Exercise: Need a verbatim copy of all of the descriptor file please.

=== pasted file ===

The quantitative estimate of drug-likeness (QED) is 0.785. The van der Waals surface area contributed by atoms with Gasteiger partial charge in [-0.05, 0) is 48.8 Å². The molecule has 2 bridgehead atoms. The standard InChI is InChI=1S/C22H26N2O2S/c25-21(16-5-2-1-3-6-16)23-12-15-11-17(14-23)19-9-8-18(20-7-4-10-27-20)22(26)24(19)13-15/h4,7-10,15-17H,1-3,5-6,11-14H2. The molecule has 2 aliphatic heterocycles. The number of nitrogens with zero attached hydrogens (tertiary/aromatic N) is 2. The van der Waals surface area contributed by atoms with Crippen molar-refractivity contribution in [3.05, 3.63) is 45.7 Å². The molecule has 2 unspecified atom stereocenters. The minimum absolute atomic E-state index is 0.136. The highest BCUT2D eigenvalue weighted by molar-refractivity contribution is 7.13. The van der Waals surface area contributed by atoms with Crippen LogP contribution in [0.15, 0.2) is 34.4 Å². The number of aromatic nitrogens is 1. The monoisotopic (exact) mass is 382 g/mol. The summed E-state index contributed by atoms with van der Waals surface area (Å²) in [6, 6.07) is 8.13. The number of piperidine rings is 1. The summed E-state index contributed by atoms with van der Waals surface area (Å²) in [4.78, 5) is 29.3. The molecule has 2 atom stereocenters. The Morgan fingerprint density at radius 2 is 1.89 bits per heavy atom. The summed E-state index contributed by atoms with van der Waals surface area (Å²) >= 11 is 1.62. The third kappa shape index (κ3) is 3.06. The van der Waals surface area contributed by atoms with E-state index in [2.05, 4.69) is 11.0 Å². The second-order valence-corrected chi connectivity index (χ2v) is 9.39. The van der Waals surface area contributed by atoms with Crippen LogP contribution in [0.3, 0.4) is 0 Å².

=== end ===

The quantitative estimate of drug-likeness (QED) is 0.785. The van der Waals surface area contributed by atoms with Gasteiger partial charge in [-0.05, 0) is 48.8 Å². The molecule has 2 bridgehead atoms. The standard InChI is InChI=1S/C22H26N2O2S/c25-21(16-5-2-1-3-6-16)23-12-15-11-17(14-23)19-9-8-18(20-7-4-10-27-20)22(26)24(19)13-15/h4,7-10,15-17H,1-3,5-6,11-14H2. The molecule has 2 aliphatic heterocycles. The number of nitrogens with zero attached hydrogens (tertiary/aromatic N) is 2. The van der Waals surface area contributed by atoms with Crippen molar-refractivity contribution in [3.05, 3.63) is 45.7 Å². The molecule has 2 unspecified atom stereocenters. The minimum absolute atomic E-state index is 0.136. The highest BCUT2D eigenvalue weighted by molar-refractivity contribution is 7.13. The van der Waals surface area contributed by atoms with Crippen LogP contribution in [0.15, 0.2) is 34.4 Å². The number of aromatic nitrogens is 1. The monoisotopic (exact) mass is 382 g/mol. The summed E-state index contributed by atoms with van der Waals surface area (Å²) in [6, 6.07) is 8.13. The number of piperidine rings is 1. The summed E-state index contributed by atoms with van der Waals surface area (Å²) in [4.78, 5) is 29.3. The molecule has 2 atom stereocenters. The Morgan fingerprint density at radius 2 is 1.89 bits per heavy atom. The summed E-state index contributed by atoms with van der Waals surface area (Å²) >= 11 is 1.62. The third kappa shape index (κ3) is 3.06. The van der Waals surface area contributed by atoms with E-state index in [2.05, 4.69) is 11.0 Å². The second-order valence-corrected chi connectivity index (χ2v) is 9.39. The van der Waals surface area contributed by atoms with Crippen LogP contribution in [0.3, 0.4) is 0 Å².